Harold, don’t think you have to buy a fence. You can, of course, and it will have a lot of advantages, the biggest being quick to adjust. But you can make your own and clamp it to the table.

-- John

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Derakon

83 posts in 820 days


#7 posted 06-29-2012 03:46 PM

I just asked this same question recently in this thread . You might find some useful information there. Good luck!

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Heisbert

34 posts in 832 days


#8 posted 06-29-2012 04:03 PM

Here’s the jig you need to produce nice, straight cuts. Begin by cutting pieces and assembling them. Once you have all the parts assembled, position the fence on your bandsaw, and tighten the handle to secure the fence in place. Test-rip on a piece of scrap, and alternately loosen one machine screw and tighten the other until the fence is parallel to the cutting track of the blade. Be sure to loosen and tighten the screws the same amount to avoid bowing the fence. But if you work without fence, you may do it with your own convenient way as long as you feed the wood on a right track, though it would require good control when you feed the wood.

View jim454's profile

jim454

35 posts in 1066 days


#9 posted 06-29-2012 04:56 PM

Here is link on how to How to Set Up a Bandsaw by Michael C. Fortune. How to Set Up a Bandsaw

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pintodeluxe

3359 posts in 1466 days


#10 posted 06-29-2012 04:59 PM

Try using a fence, and adjusting the fence for drift. A sharp blade helps.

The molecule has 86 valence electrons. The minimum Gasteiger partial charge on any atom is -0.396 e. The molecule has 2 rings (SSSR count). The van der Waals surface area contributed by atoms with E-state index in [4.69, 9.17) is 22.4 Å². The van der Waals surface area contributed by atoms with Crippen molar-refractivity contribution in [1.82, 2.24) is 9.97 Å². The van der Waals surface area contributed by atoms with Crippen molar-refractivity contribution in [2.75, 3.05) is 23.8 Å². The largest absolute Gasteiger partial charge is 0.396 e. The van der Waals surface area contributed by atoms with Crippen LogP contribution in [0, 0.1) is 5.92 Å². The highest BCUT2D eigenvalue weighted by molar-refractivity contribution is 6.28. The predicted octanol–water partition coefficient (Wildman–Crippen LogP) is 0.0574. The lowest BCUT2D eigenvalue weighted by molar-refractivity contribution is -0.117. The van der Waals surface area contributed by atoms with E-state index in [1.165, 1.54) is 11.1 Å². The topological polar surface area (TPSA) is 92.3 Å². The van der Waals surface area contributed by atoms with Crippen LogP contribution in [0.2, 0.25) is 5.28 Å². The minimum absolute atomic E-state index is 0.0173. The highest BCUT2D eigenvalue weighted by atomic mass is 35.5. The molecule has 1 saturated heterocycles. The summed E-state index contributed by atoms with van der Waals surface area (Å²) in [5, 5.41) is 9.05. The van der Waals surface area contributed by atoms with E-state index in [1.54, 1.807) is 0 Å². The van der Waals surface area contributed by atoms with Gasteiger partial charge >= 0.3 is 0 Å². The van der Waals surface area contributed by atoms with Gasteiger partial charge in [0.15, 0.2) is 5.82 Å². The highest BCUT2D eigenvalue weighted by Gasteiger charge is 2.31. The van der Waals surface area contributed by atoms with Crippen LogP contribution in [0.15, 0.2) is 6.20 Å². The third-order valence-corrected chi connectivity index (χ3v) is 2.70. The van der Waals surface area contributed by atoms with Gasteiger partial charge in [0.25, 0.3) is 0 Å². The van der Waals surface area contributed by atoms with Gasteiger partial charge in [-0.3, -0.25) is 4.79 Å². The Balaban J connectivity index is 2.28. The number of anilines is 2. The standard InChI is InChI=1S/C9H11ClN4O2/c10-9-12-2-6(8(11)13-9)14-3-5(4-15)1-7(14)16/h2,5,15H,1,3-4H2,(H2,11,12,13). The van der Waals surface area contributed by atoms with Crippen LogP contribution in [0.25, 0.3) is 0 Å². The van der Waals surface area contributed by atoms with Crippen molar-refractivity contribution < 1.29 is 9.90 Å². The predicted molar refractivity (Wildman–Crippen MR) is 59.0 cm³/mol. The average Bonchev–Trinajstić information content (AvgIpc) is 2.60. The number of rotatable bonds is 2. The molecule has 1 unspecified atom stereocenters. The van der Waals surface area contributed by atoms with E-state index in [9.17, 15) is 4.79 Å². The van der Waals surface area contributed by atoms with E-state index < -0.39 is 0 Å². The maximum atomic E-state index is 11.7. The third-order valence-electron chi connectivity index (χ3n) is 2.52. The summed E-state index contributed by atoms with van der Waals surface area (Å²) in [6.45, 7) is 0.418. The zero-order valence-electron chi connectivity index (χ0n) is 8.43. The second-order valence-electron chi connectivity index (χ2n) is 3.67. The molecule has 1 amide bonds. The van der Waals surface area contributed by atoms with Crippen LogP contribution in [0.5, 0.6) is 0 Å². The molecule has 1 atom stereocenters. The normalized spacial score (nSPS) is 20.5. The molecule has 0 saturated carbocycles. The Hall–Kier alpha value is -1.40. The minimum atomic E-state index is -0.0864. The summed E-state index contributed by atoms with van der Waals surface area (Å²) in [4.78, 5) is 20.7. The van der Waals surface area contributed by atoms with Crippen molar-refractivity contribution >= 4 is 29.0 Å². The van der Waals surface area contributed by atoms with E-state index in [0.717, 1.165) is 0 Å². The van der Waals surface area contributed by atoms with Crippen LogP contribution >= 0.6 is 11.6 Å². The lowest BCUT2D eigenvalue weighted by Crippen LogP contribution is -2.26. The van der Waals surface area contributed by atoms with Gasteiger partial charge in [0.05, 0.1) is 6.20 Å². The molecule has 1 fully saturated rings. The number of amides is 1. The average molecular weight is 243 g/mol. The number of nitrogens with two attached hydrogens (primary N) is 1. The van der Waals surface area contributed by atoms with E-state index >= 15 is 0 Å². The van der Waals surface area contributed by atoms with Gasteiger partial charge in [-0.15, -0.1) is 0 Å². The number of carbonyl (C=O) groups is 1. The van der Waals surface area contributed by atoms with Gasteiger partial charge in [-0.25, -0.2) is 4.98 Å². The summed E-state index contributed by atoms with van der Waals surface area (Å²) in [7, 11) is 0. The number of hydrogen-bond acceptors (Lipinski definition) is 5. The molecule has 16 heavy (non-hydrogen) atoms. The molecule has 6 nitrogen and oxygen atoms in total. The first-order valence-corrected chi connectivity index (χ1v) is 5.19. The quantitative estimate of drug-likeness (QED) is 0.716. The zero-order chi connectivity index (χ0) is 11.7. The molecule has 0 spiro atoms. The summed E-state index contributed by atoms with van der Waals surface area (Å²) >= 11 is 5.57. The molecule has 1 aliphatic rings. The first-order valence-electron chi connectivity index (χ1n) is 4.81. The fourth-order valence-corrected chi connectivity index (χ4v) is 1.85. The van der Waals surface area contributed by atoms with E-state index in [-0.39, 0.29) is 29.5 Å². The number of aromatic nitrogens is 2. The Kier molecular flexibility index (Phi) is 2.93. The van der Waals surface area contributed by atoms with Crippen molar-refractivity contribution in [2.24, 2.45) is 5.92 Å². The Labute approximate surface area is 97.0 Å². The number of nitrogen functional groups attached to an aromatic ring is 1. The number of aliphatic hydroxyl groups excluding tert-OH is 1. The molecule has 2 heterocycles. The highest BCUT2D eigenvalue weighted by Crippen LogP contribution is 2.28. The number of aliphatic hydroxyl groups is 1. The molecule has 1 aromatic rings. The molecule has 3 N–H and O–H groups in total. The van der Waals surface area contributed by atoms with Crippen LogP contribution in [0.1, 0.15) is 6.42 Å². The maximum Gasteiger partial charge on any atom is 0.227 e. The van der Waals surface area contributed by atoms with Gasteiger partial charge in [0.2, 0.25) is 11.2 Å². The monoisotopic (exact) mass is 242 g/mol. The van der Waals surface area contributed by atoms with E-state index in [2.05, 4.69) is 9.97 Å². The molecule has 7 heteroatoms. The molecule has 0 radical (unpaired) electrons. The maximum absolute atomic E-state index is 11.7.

Actually I only use my bandsaw for rough cutting, like taking the bark edge off a wide plank. Then its over to the jointer to true it up.
Same with curves. Rough cut to shape at the bandsaw, then pattern rout or sand to final shape.

-- Willie, Washington "If You Choose Not To Decide, You Still Have Made a Choice" - Rush

View Tennessee's profile

Tennessee

1447 posts in 1167 days


#11 posted 06-29-2012 05:41 PM

Jeremy, just watched the video. Learned a LOT of little things I was close on, but not dead on. Will cut better this weekend for sure! Thanks!!

-- Paul, Tennessee, http://www.tsunamiguitars.com

View Gerald Thompson's profile

Gerald Thompson

379 posts in 887 days


#12 posted 07-01-2012 12:44 AM

The Snodgrass video on You Tube soleved all of my drift problems.

-- Jerry

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waho6o9

4915 posts in 1230 days


#13 posted 07-01-2012 12:48 AM

Good thread Harold, and thanks for the video Jeremy, and the link Jim454

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Alongiron

402 posts in 1346 days


#14 posted 07-01-2012 12:56 AM

You can have all the jigs and fences and videos you want but if you do not have the right blade…your in trouble. Get a wood slicer blade from highland woodworking and your bandsaw experience will change forever!

-- Measure twice and cut once.....

View hjt's profile

hjt

776 posts in 1791 days


#15 posted 07-01-2012 01:01 PM

WOW! So many wonderful LJ’s willing to help a “rough cut” guy like me. This is so humbling and a major reason I LOVE Lumberjocks. Thank you all so much for your time and advice.

-- Harold